Philadelphia Public League

Philadelphia Public League

The Philadelphia Public League (PPL) traces its origin back to 1901, but the league's history more strictly begins a decade later. Philadelphia sees the league's origins in the 1901 formation of the Philadelphia Interscholastic League, a conference encompassing all the city's high schools, public and private. Prior to this date, in several sports, notably football and basketball, the public and private schools in the area had been competing among themselves for several years. Basketball and track and field were the first recognized sports in 1901, but football although not formally on the schedule engaged all the same teams and newspapers usually recognized the school with the best record as the (lower case) interscholastic champion. In 1902, baseball and crew were added to the schedule.

The public school members in the Philadelphia Interscholastic League included Central High, Central Manual, and Northeast, in the first few years, and beginning in 1909 Southern. There were at least twelve different private schools that were members—secular, Quaker, and Catholic—and the most notable members were Brown Preparatory, Roman Catholic, Friends Central Select, and LaSalle. In 1911, the public school members withdrew from the league to form the Philadelphia High School League (later called the Philadelphia Public League).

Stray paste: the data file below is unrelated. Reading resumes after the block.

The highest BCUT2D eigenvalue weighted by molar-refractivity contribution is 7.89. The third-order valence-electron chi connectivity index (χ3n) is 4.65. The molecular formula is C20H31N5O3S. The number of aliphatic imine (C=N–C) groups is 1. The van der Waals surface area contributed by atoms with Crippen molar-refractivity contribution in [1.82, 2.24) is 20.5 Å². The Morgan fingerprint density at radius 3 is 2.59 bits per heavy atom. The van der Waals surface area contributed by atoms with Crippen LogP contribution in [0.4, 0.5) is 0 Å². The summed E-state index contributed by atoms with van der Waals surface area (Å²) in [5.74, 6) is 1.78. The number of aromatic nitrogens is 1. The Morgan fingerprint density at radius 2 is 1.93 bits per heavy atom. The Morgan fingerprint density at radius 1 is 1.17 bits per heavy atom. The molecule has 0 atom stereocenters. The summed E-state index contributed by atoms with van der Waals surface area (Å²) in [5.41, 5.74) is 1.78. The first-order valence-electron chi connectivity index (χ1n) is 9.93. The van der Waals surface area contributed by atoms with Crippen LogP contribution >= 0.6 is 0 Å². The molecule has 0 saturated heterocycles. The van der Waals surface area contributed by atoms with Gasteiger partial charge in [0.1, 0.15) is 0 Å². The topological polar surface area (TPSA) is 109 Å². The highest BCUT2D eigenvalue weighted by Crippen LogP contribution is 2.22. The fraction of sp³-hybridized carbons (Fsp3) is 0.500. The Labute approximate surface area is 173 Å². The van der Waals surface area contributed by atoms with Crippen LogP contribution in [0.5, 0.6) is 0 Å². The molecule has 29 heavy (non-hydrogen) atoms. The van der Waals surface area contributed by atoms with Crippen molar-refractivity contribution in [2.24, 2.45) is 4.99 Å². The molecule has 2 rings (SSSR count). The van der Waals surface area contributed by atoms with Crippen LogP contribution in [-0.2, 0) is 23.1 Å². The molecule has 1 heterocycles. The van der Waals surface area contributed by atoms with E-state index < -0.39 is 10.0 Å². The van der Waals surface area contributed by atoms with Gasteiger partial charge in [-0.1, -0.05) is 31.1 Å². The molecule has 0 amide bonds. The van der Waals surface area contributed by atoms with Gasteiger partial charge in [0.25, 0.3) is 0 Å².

Initially, the Public League members were the four public schools that withdrew from the Interscholastic League--Central, Central Manual, Northeast, and Southern--joined by West Philadelphia High. Germantown Academy, a private school, joined a few years later. Overbrook, Frankfort, Simon Gratz, Olney, and Roxborough would join the league in the next couple of decades.

Football, basketball, rifle, outdoor track, crew, and baseball were offered the first school year of competition, 1911-12. Crew was particularly big in Philadelphia, as the University of Pennsylvania sponsored interscholastic meets for the sport and encouraged its adoption by the city high schools. Soccer and cross country were added just before World War I, and in the 1920s saw the introduction of swimming, gymnastics, golf, and tennis. The league experimented with indoor track (1915-21), ice hockey (1922), and bowling (1930-32), but apparently these sports drew insufficient interest for the league to sustain them on the athletic calendar. Crew was dropped by the league in 1919, which was a grevious blow to Central High, which for decades had one of the great rowing programs in the country.

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